Background: Patient-administered computerized questionnaires represent a novel tool to assist primary care physicians in the delivery of preventive health care.
Objective: The aim of this study was to assess patient-reported ease of use with a self-administered tablet computer-based questionnaire in routine clinical care.
Design: All patients seen in a university-based primary care practice were asked to provide routine screening information using a touch-screen tablet computer-based questionnaire. Patients reported difficulty using the tablet computer after completion of their first questionnaire.
Patients: Ten thousand nine hundred ninety-nine patients completed the questionnaire between January 2004 and January 2006.
Measurements: We calculated rates of reporting difficulty (no difficulty, some difficulty, or a lot of difficulty) using the tablet computers based on patient age, sex, race, educational attainment, marital status, and number of comorbid medical conditions. We constructed multivariable ordered logistic models to identify predictors of increased self-reported difficulty using the computer.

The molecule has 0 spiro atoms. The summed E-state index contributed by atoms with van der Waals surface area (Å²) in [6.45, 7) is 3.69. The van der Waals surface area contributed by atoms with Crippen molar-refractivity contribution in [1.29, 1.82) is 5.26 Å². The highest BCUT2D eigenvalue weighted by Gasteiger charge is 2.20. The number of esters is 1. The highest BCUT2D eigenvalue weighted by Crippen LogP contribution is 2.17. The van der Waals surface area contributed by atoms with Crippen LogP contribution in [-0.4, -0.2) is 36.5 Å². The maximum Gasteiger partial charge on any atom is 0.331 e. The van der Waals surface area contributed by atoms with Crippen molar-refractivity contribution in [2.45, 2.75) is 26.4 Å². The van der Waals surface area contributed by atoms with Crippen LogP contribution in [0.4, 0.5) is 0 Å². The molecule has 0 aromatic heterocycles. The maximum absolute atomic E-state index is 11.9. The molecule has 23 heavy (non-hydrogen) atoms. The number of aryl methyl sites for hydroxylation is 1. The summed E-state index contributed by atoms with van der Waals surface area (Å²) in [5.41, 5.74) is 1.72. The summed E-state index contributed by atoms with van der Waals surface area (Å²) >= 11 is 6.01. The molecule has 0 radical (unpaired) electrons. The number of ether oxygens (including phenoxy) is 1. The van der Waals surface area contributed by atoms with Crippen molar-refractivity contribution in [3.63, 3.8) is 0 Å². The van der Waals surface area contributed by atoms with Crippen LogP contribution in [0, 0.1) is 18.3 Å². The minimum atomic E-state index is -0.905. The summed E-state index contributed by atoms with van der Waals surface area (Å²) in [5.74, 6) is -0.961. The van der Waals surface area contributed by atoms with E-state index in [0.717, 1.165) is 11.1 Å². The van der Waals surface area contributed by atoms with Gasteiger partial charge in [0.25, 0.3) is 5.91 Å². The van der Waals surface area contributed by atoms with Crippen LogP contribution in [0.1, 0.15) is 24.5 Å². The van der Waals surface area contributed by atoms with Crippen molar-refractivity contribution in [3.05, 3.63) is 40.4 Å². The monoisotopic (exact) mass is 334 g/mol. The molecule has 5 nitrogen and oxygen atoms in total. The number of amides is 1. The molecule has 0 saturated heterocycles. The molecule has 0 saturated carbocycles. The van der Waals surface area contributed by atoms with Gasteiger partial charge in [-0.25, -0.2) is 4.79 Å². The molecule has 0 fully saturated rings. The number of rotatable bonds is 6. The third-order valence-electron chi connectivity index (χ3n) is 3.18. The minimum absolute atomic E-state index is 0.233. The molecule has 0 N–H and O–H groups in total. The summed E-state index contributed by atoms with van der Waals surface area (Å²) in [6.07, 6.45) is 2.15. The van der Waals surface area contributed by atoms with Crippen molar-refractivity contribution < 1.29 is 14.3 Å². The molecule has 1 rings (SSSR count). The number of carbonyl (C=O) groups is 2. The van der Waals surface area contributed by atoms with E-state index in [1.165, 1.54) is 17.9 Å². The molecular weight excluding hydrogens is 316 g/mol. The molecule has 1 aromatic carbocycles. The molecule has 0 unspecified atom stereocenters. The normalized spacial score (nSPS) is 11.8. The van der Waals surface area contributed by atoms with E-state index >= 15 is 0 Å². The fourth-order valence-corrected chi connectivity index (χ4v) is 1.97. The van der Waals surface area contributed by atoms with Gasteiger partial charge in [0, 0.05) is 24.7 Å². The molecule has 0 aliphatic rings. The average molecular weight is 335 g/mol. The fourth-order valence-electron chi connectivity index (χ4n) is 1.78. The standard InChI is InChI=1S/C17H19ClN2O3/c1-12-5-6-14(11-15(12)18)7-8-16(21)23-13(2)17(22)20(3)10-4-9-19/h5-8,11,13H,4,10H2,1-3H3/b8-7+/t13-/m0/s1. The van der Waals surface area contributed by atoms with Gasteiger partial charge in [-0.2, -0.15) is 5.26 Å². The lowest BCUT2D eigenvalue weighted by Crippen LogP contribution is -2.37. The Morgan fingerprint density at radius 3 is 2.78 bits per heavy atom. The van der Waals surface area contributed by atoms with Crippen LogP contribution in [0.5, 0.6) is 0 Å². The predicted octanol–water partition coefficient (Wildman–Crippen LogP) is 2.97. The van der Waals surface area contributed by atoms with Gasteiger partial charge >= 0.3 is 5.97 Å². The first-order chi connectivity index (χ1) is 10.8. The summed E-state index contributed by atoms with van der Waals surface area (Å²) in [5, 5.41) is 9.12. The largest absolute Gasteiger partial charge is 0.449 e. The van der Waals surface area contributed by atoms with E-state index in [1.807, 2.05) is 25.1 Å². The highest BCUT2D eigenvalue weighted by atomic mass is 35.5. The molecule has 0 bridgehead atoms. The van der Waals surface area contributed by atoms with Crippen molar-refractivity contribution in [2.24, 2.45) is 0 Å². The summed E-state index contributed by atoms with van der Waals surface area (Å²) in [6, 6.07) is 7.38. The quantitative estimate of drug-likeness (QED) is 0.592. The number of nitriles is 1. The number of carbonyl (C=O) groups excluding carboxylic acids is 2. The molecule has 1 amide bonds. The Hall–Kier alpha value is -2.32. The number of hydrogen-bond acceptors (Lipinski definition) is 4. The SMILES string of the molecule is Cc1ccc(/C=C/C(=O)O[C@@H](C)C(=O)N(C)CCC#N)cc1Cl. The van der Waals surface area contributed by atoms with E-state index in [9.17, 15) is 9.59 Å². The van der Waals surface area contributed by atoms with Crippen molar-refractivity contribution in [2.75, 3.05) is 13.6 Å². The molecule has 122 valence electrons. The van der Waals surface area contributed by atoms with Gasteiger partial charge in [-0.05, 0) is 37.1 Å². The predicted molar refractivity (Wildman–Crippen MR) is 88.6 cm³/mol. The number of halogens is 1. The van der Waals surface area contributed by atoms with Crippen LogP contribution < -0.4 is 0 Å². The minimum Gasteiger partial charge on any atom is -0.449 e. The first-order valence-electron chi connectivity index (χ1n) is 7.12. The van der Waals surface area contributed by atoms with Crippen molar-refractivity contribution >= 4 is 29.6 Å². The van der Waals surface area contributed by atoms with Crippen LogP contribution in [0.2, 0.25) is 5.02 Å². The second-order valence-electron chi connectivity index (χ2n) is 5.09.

Results: The majority of patients (84%) reported no difficulty using the tablet computers to complete the questionnaire, with only 3% reporting a lot of difficulty. Significant predictors of reporting more difficulty included increasing age [odds ratio (OR) 1.05, 95% confidence interval (CI) 1.05-1.05)]; Asian race (OR 2.3, 95% CI 1.8-2.9); African American race (OR 1.4, 95% CI 1.2-1.6); less than a high school education (OR 3.0, 95% CI 2.6-3.4); and the presence of comorbid medical conditions (1-2: OR 1.3, 95% CI 1.2-1.5; > or =3: OR 1.7 95% CI 1.5-2.1).
Conclusions: The majority of primary care patients reported no difficulty using a self-administered tablet computer-based questionnaire. While computerized questionnaires present opportunities to collect routine screening information from patients, attention must be paid to vulnerable groups.